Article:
Image in modal.

In our November 2020 State of the Industry report, we shared the incredible growth story of cheese at retail. Natural cheese saw a 15.8% jump in dollar sales (to $15,291.0 million) and a 9.0% increase in unit sales (to 4,356.4 million) during the 52 weeks ending Sept. 6, 2020, according to data from Chicago-based market research firm IRI. Processed cheese realized a 13.5% gain in retail dollar sales (to $3,175.1 million) and a 6.8% increase in unit sales (to 776.4 million).

That upswing in sales, tied directly to the COVID-19 pandemic, is a thing of the past. In fact, IRI data show that dollar sales for natural cheese at retail declined 2.7% (to $15,960.8 million) during the 52 weeks ending Jan. 23, 2022, while unit sales fell 4.0% (to 4,398.2 million). Processed cheese realized 4.5% and 6.4% dollar and unit sales declines, respectively (to $3,184.4 million and 748.2 million). The final totals, however, are still higher than those recorded for our November 2020 State of the Industry report, reflecting gains in between the two reporting periods.

Natural cheese: not as bad as it seems 

The dollar and unit sales declines for the natural cheese category can be attributed to just a few underperforming subcategories — two of which are the largest.

Dollar sales within the natural shredded cheese subcategory fell 5.9% to $6,015.3 million, while unit sales tumbled 7.2% to 1,790.9 million. Natural cheese chunks, meanwhile, posted a 4.4% dollar sales decline (to $4,113.1 million) and a 5.7% unit sales decrease (to 969.6 million). And dollar sales within the ricotta cheese subcategory plummeted 8.4% to $256.0 million, while unit sales plunged 9.4% to 71.8 million.

It was all good news in the rest of the category, though, with natural cheese cubes leading in terms of growth. The subcategory saw dollar sales take off 11.6% to reach $178.7 million. Its unit sales grew 15.7% to 53.7 million.

The refrigerated grated cheese subcategory also performed very well. Dollar sales climbed 8.3% to $138.6 million. Unit sales rose 6.0% to 35.1 million.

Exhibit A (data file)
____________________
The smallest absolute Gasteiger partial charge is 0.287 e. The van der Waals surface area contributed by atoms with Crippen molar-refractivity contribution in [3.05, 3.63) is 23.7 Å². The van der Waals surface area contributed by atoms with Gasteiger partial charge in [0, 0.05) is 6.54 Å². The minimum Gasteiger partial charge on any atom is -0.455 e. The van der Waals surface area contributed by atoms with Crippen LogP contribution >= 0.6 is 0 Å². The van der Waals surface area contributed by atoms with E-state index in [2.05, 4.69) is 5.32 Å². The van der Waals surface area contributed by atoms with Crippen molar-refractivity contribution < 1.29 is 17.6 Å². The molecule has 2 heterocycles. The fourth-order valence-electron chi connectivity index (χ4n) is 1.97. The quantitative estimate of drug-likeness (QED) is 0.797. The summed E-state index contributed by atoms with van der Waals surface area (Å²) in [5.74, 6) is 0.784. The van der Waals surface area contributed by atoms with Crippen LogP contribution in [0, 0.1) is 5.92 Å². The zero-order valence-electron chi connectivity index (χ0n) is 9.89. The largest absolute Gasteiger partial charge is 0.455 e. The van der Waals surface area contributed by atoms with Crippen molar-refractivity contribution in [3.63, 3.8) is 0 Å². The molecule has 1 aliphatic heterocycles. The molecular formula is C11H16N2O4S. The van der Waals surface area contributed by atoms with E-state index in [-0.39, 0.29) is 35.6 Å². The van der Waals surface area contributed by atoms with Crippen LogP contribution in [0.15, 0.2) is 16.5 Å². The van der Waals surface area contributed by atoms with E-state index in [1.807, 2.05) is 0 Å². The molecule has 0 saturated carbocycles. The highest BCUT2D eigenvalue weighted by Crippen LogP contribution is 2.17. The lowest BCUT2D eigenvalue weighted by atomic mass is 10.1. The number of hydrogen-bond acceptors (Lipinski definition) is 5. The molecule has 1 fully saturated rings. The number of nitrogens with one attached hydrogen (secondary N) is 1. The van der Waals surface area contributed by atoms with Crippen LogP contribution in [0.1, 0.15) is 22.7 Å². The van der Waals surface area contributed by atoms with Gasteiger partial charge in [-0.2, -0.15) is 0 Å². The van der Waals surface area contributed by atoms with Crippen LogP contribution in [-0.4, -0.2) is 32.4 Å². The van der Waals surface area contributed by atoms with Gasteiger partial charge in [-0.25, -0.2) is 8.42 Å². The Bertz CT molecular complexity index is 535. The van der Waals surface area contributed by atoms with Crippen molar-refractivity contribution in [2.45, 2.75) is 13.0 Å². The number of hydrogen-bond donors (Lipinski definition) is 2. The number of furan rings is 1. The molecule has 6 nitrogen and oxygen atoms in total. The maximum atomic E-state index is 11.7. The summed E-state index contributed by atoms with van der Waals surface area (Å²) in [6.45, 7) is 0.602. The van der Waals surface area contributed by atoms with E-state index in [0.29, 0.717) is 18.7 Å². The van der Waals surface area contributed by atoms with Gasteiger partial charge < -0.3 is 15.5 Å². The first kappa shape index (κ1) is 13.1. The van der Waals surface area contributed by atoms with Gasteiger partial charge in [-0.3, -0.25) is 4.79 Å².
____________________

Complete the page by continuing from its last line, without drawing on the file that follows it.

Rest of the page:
And the subcategory IRI refers to as “all other forms” of natural cheese significantly outperformed the total category, too. Its dollar sales increased 5.8% to $390.6 million, and its unit sales rose 5.7% to 93.3 million.

The rest of the subcategories posted more modest growth. The crumbled natural cheese subcategory recorded a 5.5% jump in dollar sales (to $504.2 million), but only a 1.9% increase in unit sales (to 117.3 million). The natural string/stick cheese subcategory posted a 2.8% gain in dollar sales (to $1,478.3 million) and a 0.6% increase in unit sales (to 396.2 million). And natural cheese slices saw a 1.2% rise in dollar sales (to $2,885.9 million) and a 0.3% improvement in unit sales (to 870.4 million).

Mixed results for processed cheese

Like its natural cheese category cousin, the processed cheese category had some good news and bad news.

The largest subcategory —processed/imitation cheese slices — lost the most ground. Dollar sales fell 7.8% to $1,739.7 million, while unit sales tumbled 9.7% to 453.6 million.

The processed/imitation cheese loaf and “all other” processed/imitation cheese subcategories also suffered. The former subcategory realized a 3.7% falloff in dollar sales (to $513.3 million) and a 3.9% drop in unit sales (to 74.2 million). The latter subcategory, meanwhile, saw a 4.1% decline in dollar sales (to $135.6 million) and a 6.5% decrease in unit sales (to 27.3 million).

Three subcategories fared much better, however. The aerosol/squeezable cheese spread subcategory saw dollar and unit sales gains of 9.1% and 7.6%, respectively (to $103.8 million and 29.1 million). Dollar sales within the processed/imitation shredded cheese subcategory, meanwhile, grew 2.9% to $123.9 million, but unit sales fell 1.8% to 34.7 million. And the cheese balls/spreads subcategory posted a 1.7% improvement in dollar sales (to $568.1 million) and a 0.4% increase in unit sales (to 129.3 million).